Likewise, in animal breeding, PCA has recently been used to infer population clusters from different breeds [17] and to represent genotypes in the prediction of GEBV [18]-[21]. Daetwyler et al. [22] used PCA to investigate the impact of population structure on the accuracy of GEBV in a multi-breed sheep population. Results of these studies, which used either simulations or real data, describe PCA as a promising method for animal breeding to produce accurate GEBV. In these studies, the main benefits of using PCA were a significant reduction in data quantity (>90%) and fast computation. However, to date, there is only a limited number of studies based on real data that compare PCR for genomic prediction with a more commonly used genomic prediction model such as GBLUP (best linear unbiased prediction, in which the pedigree additive relationship matrix is replaced with a marker-derived relationship matrix) [23]. Since PCA is able to recover population structure, it may be expected that using this information is beneficial for genomic prediction applied to data with strong population structure. One such application is across-population genomic prediction, e.g. genomic prediction based on reference data that only includes data from other populations and not from the predicted population itself. Whether the ability of PCA to detect population structure is also beneficial in applications of across-population genomic prediction is currently unknown.

The main objective of this research was to investigate the potential of PCR for across-population genomic prediction, as applied to yield traits in Holstein cows from different countries. More precisely, the objectives were (i) to compare the predictive accuracy of PCR with a REML model that uses a genomic relationship matrix (GREML) and (ii) to investigate the effect of alternative methods of extracting and selecting PC on the accuracy of genomic predictions.

Methods

Data

We used 66 116 daily records up to 45 weeks in lactation for milk, fat and protein yields from 1609 first lactation Holstein heifers. Heifers originated from four countries, Ireland (IRL; Teagasc, Moorepark Dairy Production), United Kingdom (UK; Scottish Agricultural College), the Netherlands (NLD; Wageningen UR Livestock Research) and Sweden (SWE; Swedish University of Agricultural Science). The UK data included animals from two divergent selection lines, a line selected for high fat and protein yield and a control line that represents the UK national average for fat and protein yield [24]. These two lines were therefore considered as two groups (UK_1 and UK_2). All phenotypes were pre-adjusted to account for the mean overall lactation curve, herd, diet group, milking frequency, year-month of milk test-day by management group, and experimental treatments. For a full description, see [24],[25]. For each animal, a single pre-adjusted phenotype was obtained as the average daily milk, fat and protein yields for lactation weeks 3 to 15, derived from individually predicted lactation curves. Descriptive statistics of the pre-adjusted phenotypes are in Table 1.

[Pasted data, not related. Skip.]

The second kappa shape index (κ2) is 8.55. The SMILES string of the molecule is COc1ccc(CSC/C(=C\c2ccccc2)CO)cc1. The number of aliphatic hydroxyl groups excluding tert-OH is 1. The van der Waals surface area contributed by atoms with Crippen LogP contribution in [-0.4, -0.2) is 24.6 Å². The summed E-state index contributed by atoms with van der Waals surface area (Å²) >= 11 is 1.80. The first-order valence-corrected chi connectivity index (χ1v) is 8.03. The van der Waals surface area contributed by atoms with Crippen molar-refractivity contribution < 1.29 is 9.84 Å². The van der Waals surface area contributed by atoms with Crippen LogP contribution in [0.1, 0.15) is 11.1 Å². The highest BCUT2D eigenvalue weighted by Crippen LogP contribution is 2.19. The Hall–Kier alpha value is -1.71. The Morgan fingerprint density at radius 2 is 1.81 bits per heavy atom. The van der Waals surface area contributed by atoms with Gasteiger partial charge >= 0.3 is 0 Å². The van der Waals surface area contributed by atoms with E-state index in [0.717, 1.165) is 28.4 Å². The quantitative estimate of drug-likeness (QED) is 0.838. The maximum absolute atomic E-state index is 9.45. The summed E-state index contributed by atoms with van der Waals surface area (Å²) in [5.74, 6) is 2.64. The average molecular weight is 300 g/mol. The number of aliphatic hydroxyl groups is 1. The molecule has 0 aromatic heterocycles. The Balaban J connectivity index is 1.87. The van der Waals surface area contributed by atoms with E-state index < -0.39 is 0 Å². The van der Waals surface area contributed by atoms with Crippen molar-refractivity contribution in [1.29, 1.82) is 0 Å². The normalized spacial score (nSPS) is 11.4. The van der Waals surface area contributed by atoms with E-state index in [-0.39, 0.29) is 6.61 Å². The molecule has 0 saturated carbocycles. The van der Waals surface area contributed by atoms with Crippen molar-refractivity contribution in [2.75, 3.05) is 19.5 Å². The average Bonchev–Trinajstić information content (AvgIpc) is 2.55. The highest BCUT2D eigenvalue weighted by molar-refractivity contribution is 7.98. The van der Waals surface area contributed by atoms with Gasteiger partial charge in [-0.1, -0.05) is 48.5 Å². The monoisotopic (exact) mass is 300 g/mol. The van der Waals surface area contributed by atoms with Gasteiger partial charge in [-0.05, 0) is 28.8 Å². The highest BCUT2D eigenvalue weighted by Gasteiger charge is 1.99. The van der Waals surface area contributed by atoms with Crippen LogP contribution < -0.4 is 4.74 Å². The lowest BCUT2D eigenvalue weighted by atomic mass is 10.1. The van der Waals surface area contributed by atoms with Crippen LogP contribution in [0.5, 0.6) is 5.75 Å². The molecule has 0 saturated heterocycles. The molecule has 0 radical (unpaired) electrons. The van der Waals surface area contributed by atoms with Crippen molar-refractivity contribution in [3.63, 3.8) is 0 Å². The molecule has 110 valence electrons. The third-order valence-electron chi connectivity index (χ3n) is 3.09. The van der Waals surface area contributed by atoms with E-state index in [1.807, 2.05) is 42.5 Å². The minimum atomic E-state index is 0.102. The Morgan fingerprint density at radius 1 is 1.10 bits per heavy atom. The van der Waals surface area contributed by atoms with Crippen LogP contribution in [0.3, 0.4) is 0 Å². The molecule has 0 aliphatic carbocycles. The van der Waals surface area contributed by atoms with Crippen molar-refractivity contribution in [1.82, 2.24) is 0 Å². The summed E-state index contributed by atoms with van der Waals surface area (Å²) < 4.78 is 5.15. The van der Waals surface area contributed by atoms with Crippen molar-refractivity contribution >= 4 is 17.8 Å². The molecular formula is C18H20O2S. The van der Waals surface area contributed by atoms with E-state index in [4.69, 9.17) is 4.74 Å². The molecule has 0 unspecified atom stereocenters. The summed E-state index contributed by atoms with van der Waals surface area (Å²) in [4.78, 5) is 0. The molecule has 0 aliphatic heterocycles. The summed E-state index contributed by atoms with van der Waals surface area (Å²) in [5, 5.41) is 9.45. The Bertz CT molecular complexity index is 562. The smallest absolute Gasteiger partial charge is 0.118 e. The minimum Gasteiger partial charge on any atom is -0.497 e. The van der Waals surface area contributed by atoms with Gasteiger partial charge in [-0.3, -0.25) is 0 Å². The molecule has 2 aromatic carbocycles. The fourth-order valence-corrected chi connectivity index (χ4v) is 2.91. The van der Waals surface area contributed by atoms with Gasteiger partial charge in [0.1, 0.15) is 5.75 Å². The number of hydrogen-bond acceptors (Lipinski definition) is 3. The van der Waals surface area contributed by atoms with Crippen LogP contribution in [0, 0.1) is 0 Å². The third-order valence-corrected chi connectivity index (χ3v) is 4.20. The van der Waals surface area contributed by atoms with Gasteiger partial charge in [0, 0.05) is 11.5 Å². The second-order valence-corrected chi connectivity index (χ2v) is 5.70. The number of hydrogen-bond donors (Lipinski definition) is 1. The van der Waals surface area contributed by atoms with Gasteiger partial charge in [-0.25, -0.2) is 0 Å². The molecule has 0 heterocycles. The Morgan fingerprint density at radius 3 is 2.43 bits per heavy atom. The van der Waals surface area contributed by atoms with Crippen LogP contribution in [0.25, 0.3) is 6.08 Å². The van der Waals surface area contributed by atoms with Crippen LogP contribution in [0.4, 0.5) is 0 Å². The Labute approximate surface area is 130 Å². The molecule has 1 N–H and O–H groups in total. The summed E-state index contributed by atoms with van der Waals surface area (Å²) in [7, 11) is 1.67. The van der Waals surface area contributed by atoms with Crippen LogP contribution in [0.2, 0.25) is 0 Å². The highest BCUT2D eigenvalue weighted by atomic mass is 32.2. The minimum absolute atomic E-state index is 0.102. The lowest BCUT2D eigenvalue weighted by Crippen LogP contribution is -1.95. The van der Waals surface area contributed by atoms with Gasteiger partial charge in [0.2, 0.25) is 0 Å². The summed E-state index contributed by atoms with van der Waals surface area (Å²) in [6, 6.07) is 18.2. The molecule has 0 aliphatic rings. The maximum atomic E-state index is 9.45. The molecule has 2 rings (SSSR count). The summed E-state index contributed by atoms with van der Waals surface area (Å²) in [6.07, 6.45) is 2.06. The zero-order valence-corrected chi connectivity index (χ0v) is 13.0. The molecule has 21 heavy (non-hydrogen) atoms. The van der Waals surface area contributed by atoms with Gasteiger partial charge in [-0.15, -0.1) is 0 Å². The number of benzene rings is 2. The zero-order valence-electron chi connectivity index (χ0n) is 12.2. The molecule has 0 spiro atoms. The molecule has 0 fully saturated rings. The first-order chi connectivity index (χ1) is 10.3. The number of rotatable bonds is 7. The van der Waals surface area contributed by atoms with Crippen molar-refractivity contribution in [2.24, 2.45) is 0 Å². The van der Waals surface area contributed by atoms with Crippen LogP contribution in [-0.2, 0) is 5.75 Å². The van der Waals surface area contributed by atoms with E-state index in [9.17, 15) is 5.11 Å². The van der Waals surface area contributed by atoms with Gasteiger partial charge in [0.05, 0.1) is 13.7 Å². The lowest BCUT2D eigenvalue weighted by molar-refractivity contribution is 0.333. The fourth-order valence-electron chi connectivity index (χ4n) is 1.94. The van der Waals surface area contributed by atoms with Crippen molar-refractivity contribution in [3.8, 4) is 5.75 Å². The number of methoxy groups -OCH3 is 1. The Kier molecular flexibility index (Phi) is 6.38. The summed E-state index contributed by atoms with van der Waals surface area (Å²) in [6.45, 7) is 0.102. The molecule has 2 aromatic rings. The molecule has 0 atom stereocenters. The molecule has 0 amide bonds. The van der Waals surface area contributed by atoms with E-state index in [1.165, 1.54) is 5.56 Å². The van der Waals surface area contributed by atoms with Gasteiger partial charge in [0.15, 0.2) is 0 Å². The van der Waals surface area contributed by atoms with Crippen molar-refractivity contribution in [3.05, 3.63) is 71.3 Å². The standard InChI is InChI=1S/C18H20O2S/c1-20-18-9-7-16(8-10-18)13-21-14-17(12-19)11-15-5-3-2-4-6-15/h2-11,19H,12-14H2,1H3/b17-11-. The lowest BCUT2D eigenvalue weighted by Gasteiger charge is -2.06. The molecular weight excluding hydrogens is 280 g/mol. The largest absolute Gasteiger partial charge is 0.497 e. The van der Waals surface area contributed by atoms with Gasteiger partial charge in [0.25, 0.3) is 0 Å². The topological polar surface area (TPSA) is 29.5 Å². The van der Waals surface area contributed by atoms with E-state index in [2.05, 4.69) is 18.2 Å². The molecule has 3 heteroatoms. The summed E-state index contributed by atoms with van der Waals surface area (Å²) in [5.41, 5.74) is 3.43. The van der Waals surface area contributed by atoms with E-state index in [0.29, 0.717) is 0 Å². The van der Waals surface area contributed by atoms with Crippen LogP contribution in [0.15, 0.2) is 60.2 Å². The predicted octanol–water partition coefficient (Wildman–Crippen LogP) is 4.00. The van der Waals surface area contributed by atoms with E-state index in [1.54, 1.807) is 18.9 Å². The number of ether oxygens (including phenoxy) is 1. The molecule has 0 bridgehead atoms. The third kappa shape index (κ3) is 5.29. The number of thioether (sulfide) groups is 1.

Table 1

Descriptive statistics of pre-adjusted average daily data of the milk yield traits

Trait

Mean

SD

SE

Min

Max

n

Milk yield (kg)

23.84

4.44

0.111

0.99

38.98

1609

Fat yield (kg)

0.93

0.18

0.004

0.12

1.79

1609

Protein yield (kg)

0.72

0.13

0.003

0.04

1.34

1609

All animals were genotyped within the RobustMilk project (www.robustmilk.eu) with the Illumina BovineSNP50 Beadchip (Illumina Inc., San Diego, CA) containing 54 001 SNPs. Quality control checks on the SNPs used the following criteria: (1) a GenCall score greater than 0.20 and a GenTrain score greater than 0.55 for individual genotypes; (2) a call rate greater than 95%; (3) a minor allele frequency greater than 0.01 in each country; and (4) no extreme deviation from Hardy Weinberg Equilibrium (χ2 < 600). After editing, 37 069 SNPs remained across the 29 autosomes and the X-chromosome.

Reference and test datasets

The across-country dataset was split into five subsets and, in each analysis, four subsets were used as the reference set and the other one for testing. The first three test datasets included animals from only one country (Ireland, the Netherlands or Sweden), while the last two each contained one of the UK selection lines, such that each animal had its genomic breeding value predicted once for each trait and model. The number of cows in each subset ranged from 181 to 618 (Table 2). Accuracies of predicted genomic breeding values were calculated as Pearson correlations between the predicted genomic breeding values and the adjusted phenotypes within each test dataset (i.e. within country, and within line for the UK animals).
Table 2

Number of cows with phenotype records and genotypes from Ireland, the Netherlands, Sweden and two divergent selection lines from UK

Population

Number of animals

UK_1

206

UK_2

210

Sweden

181

Ireland

394

The Netherlands

618

Total

1609

Principal component analysis

Assume a matrix X of order (n × p) where n individuals have been genotyped for p SNPs. The elements of this matrix may be 0, 1 or 2, representing the genotype of each individual for each SNP (0 and 2 for homozygotes and 1 for heterozygotes). The main idea of PCA is to reveal hidden structure in the data, to reduce the number of variables in the dataset, and to solve the multicollinearity problem (high correlation between columns in X). It extracts the most important information, in terms of variation, and re-expresses the original dataset in a simplified way. Thus, PCA aims at finding a small set k (k < p) of PC that explain as much of the variability in X as possible. This is achieved through an orthogonal transformation of the original dataset such that as much of the original variability as possible is included in the first few PC. So, PC are linear combinations of a set of random variables in X, i.e. the matrix T with PC is obtained by:
T = e X ,
where e represents the eigenvectors derived from spectral decomposition of the covariance (or correlation) matrix of X. In genomic data, the covariance (correlation matrix) of the SNP genotypes (of order p × p) can be used or alternatively the similarity matrix of the individuals (G matrix, of order n × n). The first PC is then defined as the vector: